Rattlesnake Breeding and Behavior

Rattlesnake on the move

Rattlesnakes, like all snakes, are fascinating animals. This is probably because they are rarely seen by most people and they are perceived as scary. Yes, a rattlesnake is venomous and can kill you. However, the chances of you being bitten by one are low, very low. With that out of the way, today’s article discusses the breeding behavior of rattlesnakes.

Adult, female rattlesnakes become receptive to male advances only in years when they have stored enough body fat to bear a litter. In short, a rattlesnake may not breed every year. Because individual body condition is important, depending on hunting conditions only a small percentage of females may be available for breeding on an annual basis.

The rattlesnake mating season takes place in late summer. Females hold sperm in their reproductive tract during winter estivation (similar to hibernation) and fertilize their eggs at the beginning of the following spring. During pregnancy, female rattlesnakes will not eat, and this is even after an entire winter without feeding! They will not eat all summer.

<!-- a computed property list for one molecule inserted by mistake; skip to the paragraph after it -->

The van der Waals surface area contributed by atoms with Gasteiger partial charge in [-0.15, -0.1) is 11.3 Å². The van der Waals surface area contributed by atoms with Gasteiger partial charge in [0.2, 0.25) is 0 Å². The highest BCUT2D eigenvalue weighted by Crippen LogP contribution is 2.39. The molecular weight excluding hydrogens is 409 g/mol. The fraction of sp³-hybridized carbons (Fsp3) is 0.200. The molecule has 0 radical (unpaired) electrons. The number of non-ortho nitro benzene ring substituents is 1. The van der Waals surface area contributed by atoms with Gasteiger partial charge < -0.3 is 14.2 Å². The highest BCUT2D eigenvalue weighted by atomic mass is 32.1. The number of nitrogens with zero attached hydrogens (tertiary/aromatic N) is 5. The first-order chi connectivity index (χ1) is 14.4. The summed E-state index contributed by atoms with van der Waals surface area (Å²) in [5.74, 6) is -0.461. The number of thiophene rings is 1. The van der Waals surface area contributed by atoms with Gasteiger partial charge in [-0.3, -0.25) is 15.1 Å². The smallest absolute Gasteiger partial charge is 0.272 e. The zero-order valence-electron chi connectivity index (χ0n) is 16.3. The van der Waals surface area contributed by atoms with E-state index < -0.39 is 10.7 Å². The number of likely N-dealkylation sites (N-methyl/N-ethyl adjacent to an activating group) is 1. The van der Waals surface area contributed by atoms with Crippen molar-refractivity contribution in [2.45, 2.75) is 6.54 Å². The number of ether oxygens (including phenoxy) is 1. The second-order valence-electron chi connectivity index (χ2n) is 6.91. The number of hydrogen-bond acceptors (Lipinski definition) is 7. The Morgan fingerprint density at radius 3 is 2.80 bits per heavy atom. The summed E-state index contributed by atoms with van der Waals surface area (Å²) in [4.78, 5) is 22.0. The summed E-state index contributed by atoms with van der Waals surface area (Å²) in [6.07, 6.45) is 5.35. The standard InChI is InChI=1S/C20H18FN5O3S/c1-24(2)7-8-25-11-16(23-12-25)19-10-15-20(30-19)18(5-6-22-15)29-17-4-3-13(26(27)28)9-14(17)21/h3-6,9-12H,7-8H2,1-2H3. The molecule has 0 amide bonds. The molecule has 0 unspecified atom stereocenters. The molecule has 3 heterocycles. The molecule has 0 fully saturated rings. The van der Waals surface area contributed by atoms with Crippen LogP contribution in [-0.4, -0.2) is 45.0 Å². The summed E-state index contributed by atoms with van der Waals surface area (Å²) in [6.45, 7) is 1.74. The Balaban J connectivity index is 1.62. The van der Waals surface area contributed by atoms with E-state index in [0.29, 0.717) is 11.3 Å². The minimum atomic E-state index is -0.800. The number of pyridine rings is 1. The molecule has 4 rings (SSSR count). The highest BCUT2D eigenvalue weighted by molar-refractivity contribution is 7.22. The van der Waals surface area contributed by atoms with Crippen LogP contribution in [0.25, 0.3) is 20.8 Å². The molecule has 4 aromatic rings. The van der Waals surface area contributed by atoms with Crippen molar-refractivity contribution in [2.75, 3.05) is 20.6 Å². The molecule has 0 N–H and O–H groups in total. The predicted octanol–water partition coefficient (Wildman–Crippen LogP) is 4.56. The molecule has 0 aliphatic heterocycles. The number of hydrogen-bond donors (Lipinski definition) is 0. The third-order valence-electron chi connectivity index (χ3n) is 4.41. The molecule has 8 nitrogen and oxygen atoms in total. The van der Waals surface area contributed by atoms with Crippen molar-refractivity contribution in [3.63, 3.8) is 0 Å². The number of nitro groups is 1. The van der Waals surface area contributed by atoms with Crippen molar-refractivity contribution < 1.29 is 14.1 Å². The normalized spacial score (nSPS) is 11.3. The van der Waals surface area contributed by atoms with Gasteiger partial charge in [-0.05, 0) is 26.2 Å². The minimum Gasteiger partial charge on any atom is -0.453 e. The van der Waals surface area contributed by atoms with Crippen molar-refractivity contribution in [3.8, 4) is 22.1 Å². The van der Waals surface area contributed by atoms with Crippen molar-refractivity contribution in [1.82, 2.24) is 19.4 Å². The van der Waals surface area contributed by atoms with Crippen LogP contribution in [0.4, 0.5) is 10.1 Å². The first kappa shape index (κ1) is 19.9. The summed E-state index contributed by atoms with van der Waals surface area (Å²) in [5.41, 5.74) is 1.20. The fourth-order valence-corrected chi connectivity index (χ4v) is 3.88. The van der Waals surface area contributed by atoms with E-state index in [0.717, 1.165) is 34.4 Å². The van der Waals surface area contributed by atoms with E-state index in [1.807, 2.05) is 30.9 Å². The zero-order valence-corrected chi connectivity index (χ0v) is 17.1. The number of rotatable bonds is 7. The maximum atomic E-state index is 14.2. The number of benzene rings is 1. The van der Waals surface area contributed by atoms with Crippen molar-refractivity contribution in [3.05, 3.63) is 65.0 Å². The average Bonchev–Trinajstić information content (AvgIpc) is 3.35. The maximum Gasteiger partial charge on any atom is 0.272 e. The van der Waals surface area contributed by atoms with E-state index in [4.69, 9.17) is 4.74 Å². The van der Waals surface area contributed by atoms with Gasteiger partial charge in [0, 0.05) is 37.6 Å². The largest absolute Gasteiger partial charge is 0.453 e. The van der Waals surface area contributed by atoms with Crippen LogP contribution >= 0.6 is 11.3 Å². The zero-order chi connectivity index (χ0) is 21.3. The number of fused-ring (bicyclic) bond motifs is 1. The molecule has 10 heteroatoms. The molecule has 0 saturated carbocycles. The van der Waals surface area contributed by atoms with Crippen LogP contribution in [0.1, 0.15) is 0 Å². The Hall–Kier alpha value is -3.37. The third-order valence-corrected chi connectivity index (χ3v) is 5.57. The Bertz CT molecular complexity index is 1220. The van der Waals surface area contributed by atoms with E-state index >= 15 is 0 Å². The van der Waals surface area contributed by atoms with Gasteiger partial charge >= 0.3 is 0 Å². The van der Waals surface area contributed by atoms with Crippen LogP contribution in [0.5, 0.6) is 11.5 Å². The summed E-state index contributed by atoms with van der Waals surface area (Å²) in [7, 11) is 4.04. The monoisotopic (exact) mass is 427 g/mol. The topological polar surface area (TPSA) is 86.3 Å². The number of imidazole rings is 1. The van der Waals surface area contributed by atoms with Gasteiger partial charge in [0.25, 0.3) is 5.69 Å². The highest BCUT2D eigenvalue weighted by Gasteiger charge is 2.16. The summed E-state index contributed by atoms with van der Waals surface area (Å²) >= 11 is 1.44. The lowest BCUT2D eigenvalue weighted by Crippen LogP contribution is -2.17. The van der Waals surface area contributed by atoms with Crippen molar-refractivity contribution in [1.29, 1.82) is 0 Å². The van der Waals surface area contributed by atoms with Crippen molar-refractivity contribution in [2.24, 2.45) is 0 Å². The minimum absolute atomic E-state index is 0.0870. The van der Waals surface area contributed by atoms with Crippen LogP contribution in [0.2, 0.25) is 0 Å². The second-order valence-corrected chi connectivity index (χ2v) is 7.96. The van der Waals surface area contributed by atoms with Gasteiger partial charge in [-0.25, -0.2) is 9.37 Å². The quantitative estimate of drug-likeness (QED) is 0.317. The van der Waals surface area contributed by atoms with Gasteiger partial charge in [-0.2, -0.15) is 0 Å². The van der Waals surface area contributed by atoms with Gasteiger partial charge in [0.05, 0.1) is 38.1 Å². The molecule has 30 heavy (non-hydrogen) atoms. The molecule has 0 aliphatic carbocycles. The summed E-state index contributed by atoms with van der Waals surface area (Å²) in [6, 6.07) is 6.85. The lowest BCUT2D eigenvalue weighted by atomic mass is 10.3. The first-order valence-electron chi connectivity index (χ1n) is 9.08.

Instead, females will stay at exposed to the sun in south-facing areas adjacent their winter den. Females rely only on their fat reserves to support the growth and development of their embryos throughout the summer months. This is why female rattlesnakes must be in excellent condition prior to breeding.

In a good year, the females will give birth to live young in late very late summer. A baby rattlesnake is venomous from birth, but it is incapable of defending itself from predators. Birds, raccoons, coyotes, and other snakes will quickly consume fresh-born rattlesnakes. Even fish, including largemouth bass, will eat snakes if the young are near water.

The just-born rattlers must be protected by their mother. Young rattlesnakes will have to spend the first week of life basking in the open until they shed their natal skin and can move on their own to safer ground. During that natal basking period, the mothers stay near their young, defending them from potential predators.

From this point, it will take the baby rattlesnakes anywhere from six to ten years to reach maturity. Once mature, females will only mate every three to six years. As you can see, rattlesnake populations can be closely tied to environmental conditions. Thier low rate of reproduction makes them highly susceptible poor habitat conditions or over-harvest.

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